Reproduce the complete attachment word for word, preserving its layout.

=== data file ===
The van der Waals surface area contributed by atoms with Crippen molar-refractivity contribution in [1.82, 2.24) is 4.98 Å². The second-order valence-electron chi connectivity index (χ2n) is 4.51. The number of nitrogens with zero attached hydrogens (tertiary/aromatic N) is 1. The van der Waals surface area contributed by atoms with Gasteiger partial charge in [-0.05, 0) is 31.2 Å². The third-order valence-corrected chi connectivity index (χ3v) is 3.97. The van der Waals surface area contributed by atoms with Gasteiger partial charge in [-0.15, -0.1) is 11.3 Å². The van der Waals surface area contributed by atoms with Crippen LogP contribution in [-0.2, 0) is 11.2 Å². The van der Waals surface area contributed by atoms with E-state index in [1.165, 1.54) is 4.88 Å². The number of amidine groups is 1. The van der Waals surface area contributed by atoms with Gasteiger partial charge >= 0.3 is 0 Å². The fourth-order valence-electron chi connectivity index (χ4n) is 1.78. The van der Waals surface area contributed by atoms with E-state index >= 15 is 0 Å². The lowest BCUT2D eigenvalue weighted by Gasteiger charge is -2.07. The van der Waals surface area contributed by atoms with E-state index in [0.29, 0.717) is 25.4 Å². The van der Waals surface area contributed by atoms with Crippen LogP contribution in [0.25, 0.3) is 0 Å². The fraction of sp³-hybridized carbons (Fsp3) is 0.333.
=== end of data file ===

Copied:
The van der Waals surface area contributed by atoms with Crippen molar-refractivity contribution in [1.82, 2.24) is 4.98 Å². The second-order valence-electron chi connectivity index (χ2n) is 4.51. The number of nitrogens with zero attached hydrogens (tertiary/aromatic N) is 1. The van der Waals surface area contributed by atoms with Gasteiger partial charge in [-0.05, 0) is 31.2 Å². The third-order valence-corrected chi connectivity index (χ3v) is 3.97. The van der Waals surface area contributed by atoms with Gasteiger partial charge in [-0.15, -0.1) is 11.3 Å². The van der Waals surface area contributed by atoms with Crippen LogP contribution in [-0.2, 0) is 11.2 Å². The van der Waals surface area contributed by atoms with E-state index in [1.165, 1.54) is 4.88 Å². The number of amidine groups is 1. The van der Waals surface area contributed by atoms with Gasteiger partial charge >= 0.3 is 0 Å². The fourth-order valence-electron chi connectivity index (χ4n) is 1.78. The van der Waals surface area contributed by atoms with E-state index >= 15 is 0 Å². The lowest BCUT2D eigenvalue weighted by Gasteiger charge is -2.07. The van der Waals surface area contributed by atoms with E-state index in [0.29, 0.717) is 25.4 Å². The van der Waals surface area contributed by atoms with Crippen LogP contribution in [0.25, 0.3) is 0 Å². The fraction of sp³-hybridized carbons (Fsp3) is 0.333.